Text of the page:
Tuesday, June 2, 2009

On a Burden of Delight (4) Paisarn Plienbangchang in Silpa Wattantham column of Siam Rath Weekly, Yr.51, Vol.6, 2-8 July 2004

1/ Yes, the story of my journey goes on. It may not be too nasty and unmanageable for the uninitiated. At least, some very basic things are revealed about you and I - the selves we have chosen and which we will either express or hold back - the hidden reality.
2/ In addition to the works themselves, we had opportunities to visit the studios of other artists in Bandung whose journey is part of the story of the fight to change society and politics in Indonesia. Their actions should be recorded and acknowledged.
3/ From atop a mountain, DAGO PAKAR, from a higher vantage point, wee the landscape of the country, wide and clear. Sanggar Lukhur is the studio of SUJANA KERTON who is an artist and a newspaper reporter. Her work tells of the way of life of old people, of the poor people everywhere – not the wealthy. She is a leading artist, and famous, comparable to the late AFANDI, a big artist. At Afandi’s studio, all his works are collected together from his early to his later periods, and taken care of by his wife and daughter.
4/ Next, we journeyed with pleasure to the studio of SUNARYO, an artist of the next generation. The place should have been a state museum rather than an artist’s studio. There were permanent exhibition rooms and rotating exhibition halls, video rooms, pavilions outside for exhibitions and seminars, and even a charming coffee shop.
5/ Sunaryo creates drawings, paintings and modern sculpture. His works, many of them, have been shaken by the wars and riots in Indonesia, and the wars in the Middle East. In Bandung there are his sculptures which resemble monuments or memorials. He is a well-known artist with many talents and he is also wealthy. That’s not easy to find!
6/ When I saw them, I thought of many artists in Thailand who have their own studios, but they are truly private. They seldom let people who are interested come for a visit to study the working of the artist. Mostly, they only let some groups, some buyers come. We may just not be used to these ways.
7/ Speaking of Performance Art, what can we keep and collect to show for the work we have done? The artist’s expression? There is only a pile of objects which were used in the work, sometimes only the pulverized leftovers. Sometimes there are crumbs and leftover food, spoiled and smelly. Or it may be a pile of paper which would appear meaningless to most people.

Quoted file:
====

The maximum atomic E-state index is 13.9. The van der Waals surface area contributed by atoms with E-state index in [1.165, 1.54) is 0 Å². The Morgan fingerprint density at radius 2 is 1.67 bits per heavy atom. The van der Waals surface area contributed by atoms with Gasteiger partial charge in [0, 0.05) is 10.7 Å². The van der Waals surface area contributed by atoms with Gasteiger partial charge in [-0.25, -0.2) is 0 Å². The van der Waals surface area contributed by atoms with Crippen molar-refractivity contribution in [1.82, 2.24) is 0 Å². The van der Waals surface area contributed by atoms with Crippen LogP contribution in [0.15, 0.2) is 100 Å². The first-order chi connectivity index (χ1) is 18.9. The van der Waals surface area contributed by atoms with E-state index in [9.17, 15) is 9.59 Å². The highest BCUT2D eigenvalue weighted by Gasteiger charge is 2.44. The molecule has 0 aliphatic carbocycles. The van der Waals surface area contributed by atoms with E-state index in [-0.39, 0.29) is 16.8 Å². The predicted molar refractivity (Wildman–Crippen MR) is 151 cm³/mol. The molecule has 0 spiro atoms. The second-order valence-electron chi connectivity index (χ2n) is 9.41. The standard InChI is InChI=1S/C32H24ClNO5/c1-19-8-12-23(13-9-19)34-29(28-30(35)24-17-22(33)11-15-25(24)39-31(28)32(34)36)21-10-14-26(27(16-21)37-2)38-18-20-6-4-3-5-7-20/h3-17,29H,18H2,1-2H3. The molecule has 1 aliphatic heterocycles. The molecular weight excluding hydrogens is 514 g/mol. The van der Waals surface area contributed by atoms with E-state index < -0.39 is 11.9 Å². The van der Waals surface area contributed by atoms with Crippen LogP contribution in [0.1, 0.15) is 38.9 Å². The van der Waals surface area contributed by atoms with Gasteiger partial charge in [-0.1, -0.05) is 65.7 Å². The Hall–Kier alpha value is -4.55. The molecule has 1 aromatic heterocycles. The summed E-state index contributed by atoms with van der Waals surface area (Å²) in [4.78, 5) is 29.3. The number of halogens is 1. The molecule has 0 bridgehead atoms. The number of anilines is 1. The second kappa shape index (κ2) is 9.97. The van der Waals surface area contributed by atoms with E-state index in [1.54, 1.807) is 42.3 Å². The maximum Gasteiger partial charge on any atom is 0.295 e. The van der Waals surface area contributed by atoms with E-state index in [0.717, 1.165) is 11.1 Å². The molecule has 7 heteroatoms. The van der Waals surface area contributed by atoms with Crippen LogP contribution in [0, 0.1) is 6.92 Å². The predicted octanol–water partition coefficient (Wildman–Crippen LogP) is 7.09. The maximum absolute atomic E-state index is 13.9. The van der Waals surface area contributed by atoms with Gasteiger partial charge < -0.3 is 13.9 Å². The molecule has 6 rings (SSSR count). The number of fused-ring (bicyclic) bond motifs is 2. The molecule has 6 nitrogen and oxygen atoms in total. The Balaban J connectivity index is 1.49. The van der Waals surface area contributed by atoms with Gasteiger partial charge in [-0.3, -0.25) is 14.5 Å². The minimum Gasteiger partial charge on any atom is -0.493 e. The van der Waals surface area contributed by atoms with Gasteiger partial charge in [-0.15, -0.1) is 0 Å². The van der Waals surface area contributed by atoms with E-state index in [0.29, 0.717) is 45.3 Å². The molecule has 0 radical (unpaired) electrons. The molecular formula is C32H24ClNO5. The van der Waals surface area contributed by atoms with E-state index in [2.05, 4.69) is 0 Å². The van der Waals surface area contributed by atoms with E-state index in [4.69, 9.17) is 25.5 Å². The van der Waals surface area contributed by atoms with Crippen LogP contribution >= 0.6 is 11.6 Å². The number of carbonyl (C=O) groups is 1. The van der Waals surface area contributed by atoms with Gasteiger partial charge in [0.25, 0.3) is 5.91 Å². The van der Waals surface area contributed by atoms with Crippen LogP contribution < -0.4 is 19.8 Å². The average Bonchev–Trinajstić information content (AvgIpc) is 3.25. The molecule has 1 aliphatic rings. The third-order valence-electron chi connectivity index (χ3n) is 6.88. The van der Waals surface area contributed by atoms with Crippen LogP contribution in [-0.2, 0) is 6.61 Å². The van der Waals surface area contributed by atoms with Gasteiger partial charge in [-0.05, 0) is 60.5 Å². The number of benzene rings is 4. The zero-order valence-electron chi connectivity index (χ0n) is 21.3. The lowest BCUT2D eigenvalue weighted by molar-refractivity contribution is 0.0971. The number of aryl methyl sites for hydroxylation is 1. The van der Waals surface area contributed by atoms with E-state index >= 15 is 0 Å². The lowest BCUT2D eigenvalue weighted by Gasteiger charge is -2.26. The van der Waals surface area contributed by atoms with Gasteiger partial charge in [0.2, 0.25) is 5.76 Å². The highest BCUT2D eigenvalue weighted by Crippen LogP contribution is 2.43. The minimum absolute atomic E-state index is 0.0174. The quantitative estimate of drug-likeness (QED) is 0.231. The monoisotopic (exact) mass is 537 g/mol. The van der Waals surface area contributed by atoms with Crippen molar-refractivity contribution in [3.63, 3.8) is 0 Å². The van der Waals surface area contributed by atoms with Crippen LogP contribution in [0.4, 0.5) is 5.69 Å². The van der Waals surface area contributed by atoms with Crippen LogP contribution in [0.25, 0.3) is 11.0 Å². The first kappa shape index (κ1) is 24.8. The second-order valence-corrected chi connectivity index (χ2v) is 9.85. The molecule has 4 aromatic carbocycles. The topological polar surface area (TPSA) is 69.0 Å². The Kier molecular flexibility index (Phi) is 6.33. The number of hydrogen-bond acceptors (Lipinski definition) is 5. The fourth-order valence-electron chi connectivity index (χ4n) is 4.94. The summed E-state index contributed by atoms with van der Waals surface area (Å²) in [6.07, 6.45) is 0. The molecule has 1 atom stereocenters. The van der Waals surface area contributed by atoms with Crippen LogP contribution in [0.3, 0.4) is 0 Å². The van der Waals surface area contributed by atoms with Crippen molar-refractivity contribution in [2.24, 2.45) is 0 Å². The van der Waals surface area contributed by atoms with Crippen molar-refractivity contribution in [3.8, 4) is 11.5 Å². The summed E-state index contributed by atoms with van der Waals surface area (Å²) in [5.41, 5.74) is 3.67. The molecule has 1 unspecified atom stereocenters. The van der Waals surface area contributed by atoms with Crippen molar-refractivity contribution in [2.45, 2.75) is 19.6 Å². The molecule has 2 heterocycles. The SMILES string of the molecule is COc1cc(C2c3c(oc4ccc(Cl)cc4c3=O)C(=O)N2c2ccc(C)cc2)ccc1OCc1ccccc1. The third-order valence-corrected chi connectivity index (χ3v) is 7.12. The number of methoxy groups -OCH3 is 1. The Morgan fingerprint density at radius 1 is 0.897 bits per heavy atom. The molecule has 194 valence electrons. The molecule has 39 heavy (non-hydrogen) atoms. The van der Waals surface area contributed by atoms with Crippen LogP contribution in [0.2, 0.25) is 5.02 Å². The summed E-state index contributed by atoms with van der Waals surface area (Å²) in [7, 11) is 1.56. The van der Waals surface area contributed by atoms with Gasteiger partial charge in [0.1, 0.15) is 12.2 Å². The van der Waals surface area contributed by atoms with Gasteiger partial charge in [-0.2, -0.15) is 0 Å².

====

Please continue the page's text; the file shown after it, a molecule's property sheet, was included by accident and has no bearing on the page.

8/ This is actually part of the way of thinking of this kind of art. The artist wants to make art which denies previous ideas about art. The process, itself, of doing the art is the heart of the thing. Developing the work in upcoming pieces later – the milestones of dynamic ideas. But it depends on imagining, creating or testing something in a chosen area of expression.
9/ The following evening of the festival began somewhat roughly because of the organizer’s mistakes – as I wrote. They didn’t seem so very sincere or focused on doing things in an orderly way. Some things ran short; some things were in excess. Even the announcement of the schedule of shows. Sometimes the stage was crazy. It has to be regarded as [learning by] experience which will have to be corrected by them next time if they want to work with artists from other countries.
10/ Beginning with a Swedish artist, JOHANNES BERGMARK. He gave the name ‘Stringed Stirrups’ to his work, in which he strung himself up in the air and then played the lines with the bow of a violin. The lines were attached to speakers. Sometimes he plucked. Sometimes he struck the strings. The sound was not like any ordinary musical instrument we hear. It was a synthesized sound arising from experiments, exploring new sounds out of the ordinary. But Johannes didn’t seem very satisfied with his performance. There was not the resonance he had hoped for. So, he tried again when the others had all shown. He must have been disappointed that he came so far and didn’t get his act together as he had hoped to do.
11/ Preparation of many instruments, and very chaotic. MASSIMO ZANASI from Italy used radio, tapes and CDs at four corners around him and walked about grandly, carrying a football. The music was a bit like opera, somewhat sorrowful, as if someone was mumbling and grumbling. Sometimes the cheering of sports events could be heard. He applied perfume and shaved carefully, but it took a long time and we began to get bored. At last he assumed the pose of a Greek or Roman statue. [Paisarn is not impressed with this pointless show, but the audience likes it generally. Paisarn therefore concludes:] Whatever the whites do, people think they look good.
12/ Using the self as the site of performance, you could see in the work of a local artist, YOYO YOGASMAN. Yoyo stood on a stone pedestal like a statue. He invited artist friends to run a white string round him. There was the sound of Indonesian music to set the pace, fast and slow. People were asked to tuck branches in among the strings, as if the sculpture was very old and had sprouted leaves. In the end, he had them run the string round repeatedly.
13/ Perhaps the artist played too much. The string got too tight. He couldn’t do anything. The string eventually became so tight that he fell down into the audience, who weren’t sure if it was an accident or part of the show. He did get stitches on his head as evidence of his historic performance.
14/ There were many other performances, including Thai artists such as myself (PAISARN PLIENBANGCHANG) and WICHUKORN THANGPAIBOON. We coordinated with artists from many other countries. Our own art critic, TANOM CHAPAKDI, joined us on this trip and liked it so very much.

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